Bacteria associated with gum disease and tooth loss in adults may be a pre-curser for the development of colon cancer, according to a team of scientists at the Dana-Farber Cancer Institute and the Broad Institute.

In the study published online in the journal Genome Research, the researchers found an abnormally large number of fusobacterium, a bacterium associated with the development of periodontal disease ? in nine colorectal tumor samples, pointing to the possibility the two could be associated.

Colon cancer is one of the top three deadly cancers in the United Kingdom and the US. Thin the UK, around 35,000 people are diagnosed with colon cancer, also called bowel cancer, every year and around half of them die. In the United States, 141,000 people will be diagnosed with
colon cancer each year, causing more than 49,000 deaths.

A confirmed connection between fusobacterium and the onset of colorectal cancer would mark the first time any microorganism has been found to play a role in this type of cancer, which is the second leading cause of cancer deaths in the United States.

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“While more research is needed to determine the extent of any association between the two, the research suggests the bacteria could play a role,” said Bramson, D.D.S., chief dental officer for United Concordia Dental.

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“A lot of research exists associating periodontal disease, commonly known as gum disease, to a number of medical conditions such as heart disease, stroke, diabetes and premature or low birth weight infants,” said Bramson. “This study helps us continue to learn more about the overall body connection that exists between a person’s oral and overall health. Certainly, this does not suggest a causal relationship, but it further helps grow the science behind what we know about periodontal health and a person’s general health.”

The discovery was made by sequencing the DNA within nine samples of normal colon tissue and nine of colorectal cancer tissue, and validated by sequencing 95 paired DNA samples from normal colon tissue and colon cancer tissue. Analysis of the data turned up unusually large amounts of fusobacterium’s signature DNA in the tumor tissue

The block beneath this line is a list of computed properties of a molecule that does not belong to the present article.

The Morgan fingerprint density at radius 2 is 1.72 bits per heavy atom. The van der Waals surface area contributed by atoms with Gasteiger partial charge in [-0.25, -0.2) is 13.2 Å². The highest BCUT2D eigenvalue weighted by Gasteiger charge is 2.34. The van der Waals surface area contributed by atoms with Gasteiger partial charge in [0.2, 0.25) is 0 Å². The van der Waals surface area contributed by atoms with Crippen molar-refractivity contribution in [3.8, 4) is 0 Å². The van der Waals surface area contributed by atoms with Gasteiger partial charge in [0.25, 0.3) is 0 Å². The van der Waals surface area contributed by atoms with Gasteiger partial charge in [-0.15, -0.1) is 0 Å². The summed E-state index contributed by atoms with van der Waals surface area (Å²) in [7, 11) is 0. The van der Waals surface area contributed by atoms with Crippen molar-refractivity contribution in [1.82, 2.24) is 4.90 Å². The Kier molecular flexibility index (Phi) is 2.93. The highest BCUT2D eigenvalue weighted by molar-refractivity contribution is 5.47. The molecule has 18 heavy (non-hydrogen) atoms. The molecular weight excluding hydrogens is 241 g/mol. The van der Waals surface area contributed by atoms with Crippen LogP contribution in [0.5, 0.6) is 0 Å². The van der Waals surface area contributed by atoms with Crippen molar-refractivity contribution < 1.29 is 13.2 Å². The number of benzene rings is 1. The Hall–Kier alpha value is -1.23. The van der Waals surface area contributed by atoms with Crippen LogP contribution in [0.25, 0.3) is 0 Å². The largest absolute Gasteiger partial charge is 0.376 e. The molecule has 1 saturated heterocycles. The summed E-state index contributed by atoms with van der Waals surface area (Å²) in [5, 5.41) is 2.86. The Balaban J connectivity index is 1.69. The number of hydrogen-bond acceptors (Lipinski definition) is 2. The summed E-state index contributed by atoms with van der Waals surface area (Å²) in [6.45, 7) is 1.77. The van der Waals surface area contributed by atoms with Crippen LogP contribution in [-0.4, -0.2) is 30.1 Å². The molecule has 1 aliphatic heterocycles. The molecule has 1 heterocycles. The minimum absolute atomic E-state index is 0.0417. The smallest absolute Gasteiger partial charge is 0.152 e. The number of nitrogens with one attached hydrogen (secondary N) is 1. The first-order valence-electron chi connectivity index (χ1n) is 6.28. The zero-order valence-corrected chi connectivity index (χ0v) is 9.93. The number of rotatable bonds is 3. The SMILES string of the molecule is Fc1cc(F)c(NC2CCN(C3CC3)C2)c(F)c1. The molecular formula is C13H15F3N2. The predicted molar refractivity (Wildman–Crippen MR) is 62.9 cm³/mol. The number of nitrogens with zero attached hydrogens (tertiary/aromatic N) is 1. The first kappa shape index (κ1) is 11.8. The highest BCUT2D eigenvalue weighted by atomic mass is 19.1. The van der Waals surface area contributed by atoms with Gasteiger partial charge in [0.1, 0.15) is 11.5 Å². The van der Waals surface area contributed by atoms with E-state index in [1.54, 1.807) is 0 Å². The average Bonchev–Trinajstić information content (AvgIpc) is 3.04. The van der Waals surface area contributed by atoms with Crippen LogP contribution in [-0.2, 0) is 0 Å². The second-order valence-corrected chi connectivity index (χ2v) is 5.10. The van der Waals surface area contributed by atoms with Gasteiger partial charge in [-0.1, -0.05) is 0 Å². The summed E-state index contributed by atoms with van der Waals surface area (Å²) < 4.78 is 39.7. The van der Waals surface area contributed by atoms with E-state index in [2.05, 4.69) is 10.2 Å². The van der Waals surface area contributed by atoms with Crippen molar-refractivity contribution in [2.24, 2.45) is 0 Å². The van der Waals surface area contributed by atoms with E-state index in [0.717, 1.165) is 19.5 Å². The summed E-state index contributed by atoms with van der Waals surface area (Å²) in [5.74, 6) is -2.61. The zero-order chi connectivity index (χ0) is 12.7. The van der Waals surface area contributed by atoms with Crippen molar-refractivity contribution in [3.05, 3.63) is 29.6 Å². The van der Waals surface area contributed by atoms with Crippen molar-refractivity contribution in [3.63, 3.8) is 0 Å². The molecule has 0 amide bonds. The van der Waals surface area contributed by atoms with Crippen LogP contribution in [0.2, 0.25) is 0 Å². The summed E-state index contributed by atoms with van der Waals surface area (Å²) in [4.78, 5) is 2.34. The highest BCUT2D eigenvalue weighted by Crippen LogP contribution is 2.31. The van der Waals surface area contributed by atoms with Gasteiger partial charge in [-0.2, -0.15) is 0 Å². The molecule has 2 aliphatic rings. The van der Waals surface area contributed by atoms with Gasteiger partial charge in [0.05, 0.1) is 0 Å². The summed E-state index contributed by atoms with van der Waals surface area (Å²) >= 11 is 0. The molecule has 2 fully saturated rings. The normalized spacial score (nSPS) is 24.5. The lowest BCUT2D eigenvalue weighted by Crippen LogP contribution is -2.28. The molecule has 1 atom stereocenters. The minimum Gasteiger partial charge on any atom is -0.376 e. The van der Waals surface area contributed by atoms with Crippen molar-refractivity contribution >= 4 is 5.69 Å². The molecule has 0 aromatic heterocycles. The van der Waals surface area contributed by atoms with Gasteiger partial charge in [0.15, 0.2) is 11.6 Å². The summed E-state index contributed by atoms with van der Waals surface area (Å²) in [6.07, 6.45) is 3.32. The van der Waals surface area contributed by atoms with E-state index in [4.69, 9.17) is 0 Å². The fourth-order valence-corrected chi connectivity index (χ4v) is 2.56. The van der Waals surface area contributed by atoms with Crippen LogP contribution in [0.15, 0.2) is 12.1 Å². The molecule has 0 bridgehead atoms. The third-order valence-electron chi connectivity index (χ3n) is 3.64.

Lead author Matthew Meyerson, co-director of the Center for Cancer Genome Discovery at Dana-Farber and a professor of pathology at Harvard Medical School, confirmed that more reseatch was needed. “At this point, we don’t know what the connection between Fusobacterium and colon cancer might be. It may be that the bacterium is essential for cancer growth, or that cancer simply provides a hospitable environment for the bacterium. Further research is needed to see what the link is.”

Chief executive of the British Dental Health Foundation, Nigel Carter, said that this study further highlights the importance of good oral health: “This research, although at an early stage, is more evidence of the systemic links between oral and overall health. Everyone suffers from gum disease at some point in their lives, which could potentially endanger thousands of people if they persist in neglecting their oral health.”

Pancreatic cancer
Previous studies published in the Journal of the National Cancer Institute (JNCI) also reported positive associations between tooth loss or periodontitis and pancreatic cancer risk. In this study, data on periodontal disease a total of 216 patients were diagnosed with incident pancreatic cancer during 16 years of follow-up. Compared with no periodontal disease, history of periodontal disease was associated with increased pancreatic cancer risk. This study also showed that, in contrast, baseline number of natural teeth and cumulative tooth loss during follow-up were not strongly associated with pancreatic cancer. The researchers concluded that the association between periodontal disease and increased risk of pancreatic cancer may occur through plausible biologic mechanisms, but noted that confirmation of this association is necessary.

For more information
Dominique S. Michaud DS, Joshipura K, Giovannucci E, Fuchs CS. A Prospective Study of Periodontal Disease and Pancreatic Cancer in US Male Health Professionals. JNCI J Natl Cancer Inst (17 January 2007) 99 (2): 171-175. doi: 10.1093/jnci/djk021

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